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Know the ins and outs of voting for this month's federal election

There are 688 volunteers who will help at the 72 polling locations throughout the riding during election day on Oct. 21
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Acting returning officer Brian Harrison talks about where some of the polling stations are in Moose Jaw and how the community is separated into voting sectors. Photo by Jason G. Antonio

Canadians will head to the polls on Monday, Oct. 21 to vote in the 43rd general election, but there is much to know beforehand about the voting process.

Who is eligible to vote? What identification do you need to cast a ballot? Where is the nearest polling station? These are some of the questions that Brian Elwin Harrison, acting returning officer for the Moose Jaw — Lake Centre — Lanigan electoral district, answered during an interview on Oct. 8.

Anyone who is a Canadian citizen is eligible to vote, he explained. Anyone who becomes a Canadian citizen on or before Oct. 21, or turned 18 years old on or before that date, can also vote.

“It’s really exciting to see immigrant people who just got their citizenship come vote for the first time. Their eyes just light up,” he said.

The Elections Act says you must bring two pieces of identification. One piece of ID must contain proof of your residence and address.

However, not everyone has that kind of proof. For example, seniors in care homes can no longer prove where they live since they have no bills, Harrison said. Instead, the administrator will write a letter of attestation saying those seniors live there and can vote there.

The managers and CEOs of Transition House and Riverside Mission can also write letters of attestation saying their residents are eligible to vote.

Some pieces of identification you can bring to vote include a driver’s licence with your picture and address; any document issued by the government; your voter registration card; and anything with your present address, such as a utility bill.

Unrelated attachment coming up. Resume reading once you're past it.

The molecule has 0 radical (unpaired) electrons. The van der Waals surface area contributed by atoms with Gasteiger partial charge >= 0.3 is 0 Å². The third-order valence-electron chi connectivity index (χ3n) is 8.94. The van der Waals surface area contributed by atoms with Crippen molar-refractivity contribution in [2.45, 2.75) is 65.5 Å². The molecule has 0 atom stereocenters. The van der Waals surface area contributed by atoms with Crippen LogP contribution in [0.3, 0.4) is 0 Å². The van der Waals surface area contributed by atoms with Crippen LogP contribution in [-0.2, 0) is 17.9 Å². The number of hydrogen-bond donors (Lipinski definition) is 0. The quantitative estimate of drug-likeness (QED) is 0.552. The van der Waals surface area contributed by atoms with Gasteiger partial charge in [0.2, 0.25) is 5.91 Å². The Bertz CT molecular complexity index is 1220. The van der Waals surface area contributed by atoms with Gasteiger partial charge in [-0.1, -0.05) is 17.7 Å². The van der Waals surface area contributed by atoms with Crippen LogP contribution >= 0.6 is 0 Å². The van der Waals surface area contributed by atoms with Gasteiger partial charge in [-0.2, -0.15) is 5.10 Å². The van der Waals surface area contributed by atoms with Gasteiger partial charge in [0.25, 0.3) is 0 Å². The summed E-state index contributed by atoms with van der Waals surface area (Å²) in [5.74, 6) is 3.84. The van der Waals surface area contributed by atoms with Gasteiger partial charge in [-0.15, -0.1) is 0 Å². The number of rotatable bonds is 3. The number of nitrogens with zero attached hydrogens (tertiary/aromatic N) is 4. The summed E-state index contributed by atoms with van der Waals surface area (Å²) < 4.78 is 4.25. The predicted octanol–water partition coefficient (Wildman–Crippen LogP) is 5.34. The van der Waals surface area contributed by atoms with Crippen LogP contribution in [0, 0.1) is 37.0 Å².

You should receive a voter registration card in the mail. It will tell you where to vote on Oct. 21. You can also search for your polling station online.

Residents who are concerned about whether their address is up to date or want to register can visit the elections office from now until 6 p.m. on Oct. 15. These revisions can also be made over the phone or by mail.

The elections office at 61 Ross Street West is open from 9 a.m. to 9 p.m. from Monday to Friday, from 9 a.m. to 6 p.m. on Saturdays and from 12 to 4 p.m. on Sundays.

Advance polling occurs from Oct. 11 to 14 from 9 a.m. to 9 p.m. There are five locations in Moose Jaw — Sacred Heart School, Sunningdale School, two stations at Palliser Heights School, and A.E. Peacock Collegiate — where voters can cast their ballot ahead of Oct. 21.

“Advance polling has become so popular that it was extended by one day and to 12 hours a day, plus nine extra places (in the riding),” Harrison said.

There are 688 volunteers who will help at the 72 polling locations throughout the riding, which will be open on Oct. 21 from 7:30 a.m. to 7:30 p.m. There will also be four mobile polling stations that will go to seniors’ homes that day.

The electoral district is more than 32,000 square kilometres in size. It extends from about six kilometres west of Regina to west of Moose Jaw and then to about 10 kilometres south of Saskatoon to the Lanigan area.

“To predict how the vote turnout will go is beyond my realm,” chuckled Harrison. “I would love to see 100-per-cent turnout. I would encourage everyone to vote … .”

As a former teacher of 30 years, Harrison recalls taking his class to the legislature to meet with speaker Glenn Hagel. Hagel told the students that Canada changes its governments without the loss of life since there are no revolutions and very little violence.

Harrison added that voting is important since it is the responsibility of every Canadian citizen to do so. After all, if you don’t vote, you can’t complain for the next four years.




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